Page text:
The students that I have here in Spain have been great. Aside from some of the boys constantly getting in trouble, kids seem to be the same no matter where one goes. They just speak a different language. Today during English class, I had the opportunity to share with the students the difference between "their math" and "our math" (in America). Because I am going to be teaching Math in America, my teacher here thought it would be a good idea for me to prepare a math lesson for the students here. The 5th graders are old enough to where they can handle (and are interested in) the differences between the two countries because they know enough to where they won't get confused.

First, I was with the girls. Prepared, I had different cards for the girls to explore various word problems in groups. Instead of using the cards, the lesson turned into just comparing the difference between the two "maths". For example, in America we write "9.56," but here in Spain (Europe) they write "9,56". (They use a comma instead of a decimal). Then, I talked to them about the differences with our notation of division, and the students for fascinated and it allowed me to teach them new vocabulary. I had to stop myself sometimes and write words on the board so that they knew what I was saying and could associated words with sounds (especially since I have a difference accent).

After I talked with the girls, I was able to do the same with the boys class. They were just as interested, but asked different questions. I was able to talk with them about the differences in the structure of classes and classrooms in America rather than how it is here in Spain. The boys were engaged, and I greatly enjoyed this lesson. (Plus it kept the boys out of trouble, and trouble happens a lot with these boys.)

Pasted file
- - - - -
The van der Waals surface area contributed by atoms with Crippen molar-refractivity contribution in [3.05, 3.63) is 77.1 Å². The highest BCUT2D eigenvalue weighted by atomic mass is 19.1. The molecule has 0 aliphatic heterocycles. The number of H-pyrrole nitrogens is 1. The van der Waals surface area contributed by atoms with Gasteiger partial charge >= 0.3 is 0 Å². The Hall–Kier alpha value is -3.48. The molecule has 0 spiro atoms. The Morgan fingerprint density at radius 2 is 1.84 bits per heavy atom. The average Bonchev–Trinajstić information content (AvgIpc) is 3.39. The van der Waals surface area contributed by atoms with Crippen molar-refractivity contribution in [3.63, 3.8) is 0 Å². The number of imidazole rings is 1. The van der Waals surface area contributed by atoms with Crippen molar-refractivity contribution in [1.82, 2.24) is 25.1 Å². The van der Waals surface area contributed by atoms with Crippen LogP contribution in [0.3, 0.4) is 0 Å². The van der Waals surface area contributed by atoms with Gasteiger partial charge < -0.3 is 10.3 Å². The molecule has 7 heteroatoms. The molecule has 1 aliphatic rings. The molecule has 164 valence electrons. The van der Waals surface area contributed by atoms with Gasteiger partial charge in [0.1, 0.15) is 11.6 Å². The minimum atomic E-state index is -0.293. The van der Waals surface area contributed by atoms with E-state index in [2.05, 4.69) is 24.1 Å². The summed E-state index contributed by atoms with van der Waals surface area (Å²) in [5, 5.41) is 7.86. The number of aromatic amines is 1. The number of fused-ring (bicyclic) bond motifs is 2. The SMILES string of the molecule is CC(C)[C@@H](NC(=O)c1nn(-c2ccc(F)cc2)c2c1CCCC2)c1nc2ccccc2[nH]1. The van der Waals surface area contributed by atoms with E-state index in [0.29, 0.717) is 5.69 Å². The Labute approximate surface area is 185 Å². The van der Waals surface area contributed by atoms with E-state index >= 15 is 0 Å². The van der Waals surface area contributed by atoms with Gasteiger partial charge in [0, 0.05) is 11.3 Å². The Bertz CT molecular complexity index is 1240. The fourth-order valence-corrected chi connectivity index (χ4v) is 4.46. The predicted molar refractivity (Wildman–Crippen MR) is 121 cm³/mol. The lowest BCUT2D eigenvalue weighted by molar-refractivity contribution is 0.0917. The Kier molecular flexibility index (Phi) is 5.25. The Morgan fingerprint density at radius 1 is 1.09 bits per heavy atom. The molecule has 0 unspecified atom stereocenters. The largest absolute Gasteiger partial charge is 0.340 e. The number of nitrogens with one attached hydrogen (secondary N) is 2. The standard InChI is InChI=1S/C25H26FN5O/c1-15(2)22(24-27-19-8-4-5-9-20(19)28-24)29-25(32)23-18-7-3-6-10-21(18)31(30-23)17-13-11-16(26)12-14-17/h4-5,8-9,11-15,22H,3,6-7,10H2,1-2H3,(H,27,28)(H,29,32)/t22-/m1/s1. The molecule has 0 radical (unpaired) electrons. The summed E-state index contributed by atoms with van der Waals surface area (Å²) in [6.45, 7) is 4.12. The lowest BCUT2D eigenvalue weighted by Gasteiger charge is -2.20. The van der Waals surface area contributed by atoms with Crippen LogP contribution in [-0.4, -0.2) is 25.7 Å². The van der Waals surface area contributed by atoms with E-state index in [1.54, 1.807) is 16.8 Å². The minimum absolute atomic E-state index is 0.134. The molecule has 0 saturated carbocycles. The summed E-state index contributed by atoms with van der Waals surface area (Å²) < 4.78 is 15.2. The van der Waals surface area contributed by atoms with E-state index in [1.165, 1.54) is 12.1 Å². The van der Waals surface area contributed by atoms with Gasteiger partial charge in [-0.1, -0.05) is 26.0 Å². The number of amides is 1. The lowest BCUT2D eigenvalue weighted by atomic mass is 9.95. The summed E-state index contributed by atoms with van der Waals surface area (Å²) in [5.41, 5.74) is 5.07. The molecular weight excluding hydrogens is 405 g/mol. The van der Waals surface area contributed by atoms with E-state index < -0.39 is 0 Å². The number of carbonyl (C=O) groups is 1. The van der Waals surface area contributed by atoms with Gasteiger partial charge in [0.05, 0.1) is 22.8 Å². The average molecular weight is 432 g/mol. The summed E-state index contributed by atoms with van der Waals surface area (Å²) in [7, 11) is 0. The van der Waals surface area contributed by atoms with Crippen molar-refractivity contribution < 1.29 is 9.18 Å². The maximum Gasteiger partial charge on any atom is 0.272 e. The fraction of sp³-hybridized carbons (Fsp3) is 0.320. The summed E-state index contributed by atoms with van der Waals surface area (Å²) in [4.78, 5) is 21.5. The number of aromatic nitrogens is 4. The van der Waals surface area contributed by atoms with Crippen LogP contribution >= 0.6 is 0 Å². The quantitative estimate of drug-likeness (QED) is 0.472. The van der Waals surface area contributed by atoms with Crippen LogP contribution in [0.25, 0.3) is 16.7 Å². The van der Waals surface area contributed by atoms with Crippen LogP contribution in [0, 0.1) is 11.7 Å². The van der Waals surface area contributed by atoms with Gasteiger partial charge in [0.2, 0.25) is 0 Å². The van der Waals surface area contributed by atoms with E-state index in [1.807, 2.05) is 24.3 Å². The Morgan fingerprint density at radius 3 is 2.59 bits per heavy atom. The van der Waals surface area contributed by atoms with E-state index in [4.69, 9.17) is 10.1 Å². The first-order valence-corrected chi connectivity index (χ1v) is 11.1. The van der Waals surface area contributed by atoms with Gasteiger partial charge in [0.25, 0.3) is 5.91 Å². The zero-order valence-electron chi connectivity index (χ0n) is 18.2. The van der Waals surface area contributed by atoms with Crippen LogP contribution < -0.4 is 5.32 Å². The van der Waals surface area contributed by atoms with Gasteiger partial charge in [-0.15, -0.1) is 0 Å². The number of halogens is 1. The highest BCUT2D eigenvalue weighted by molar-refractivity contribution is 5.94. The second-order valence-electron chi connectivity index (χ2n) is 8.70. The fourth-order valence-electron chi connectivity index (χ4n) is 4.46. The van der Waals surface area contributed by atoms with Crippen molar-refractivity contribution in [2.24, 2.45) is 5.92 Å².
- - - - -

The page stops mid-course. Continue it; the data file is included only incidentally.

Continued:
Today was such a successful day! I'm going to miss these kids!

One more week and I will be returning home.

#MiddleSchoolMathEducation

First, I was with the girls. Prepared, I had different cards for the girls to explore various word problems in groups. Instead of using the cards, the lesson turned into just comparing the difference between the two "maths". For example, in America we write "9.56," but here in Spain (Europe) they write "9,56". (They use a comma instead of a decimal). Then, I talked to them about the differences with our notation of division, and the students for fascinated and it allowed me to teach them new vocabulary. I had to stop myself sometimes and write words on the board so that they knew what I was saying and could associated words with sounds (especially since I have a difference accent).

After I talked with the girls, I was able to do the same with the boys class. They were just as interested, but asked different questions. I was able to talk with them about the differences in the structure of classes and classrooms in America rather than how it is here in Spain. The boys were engaged, and I greatly enjoyed this lesson. (Plus it kept the boys out of trouble, and trouble happens a lot with these boys.)

Today was such a successful day! I'm going to miss these kids!

One more week and I will be returning home.

#MiddleSchoolMathEducation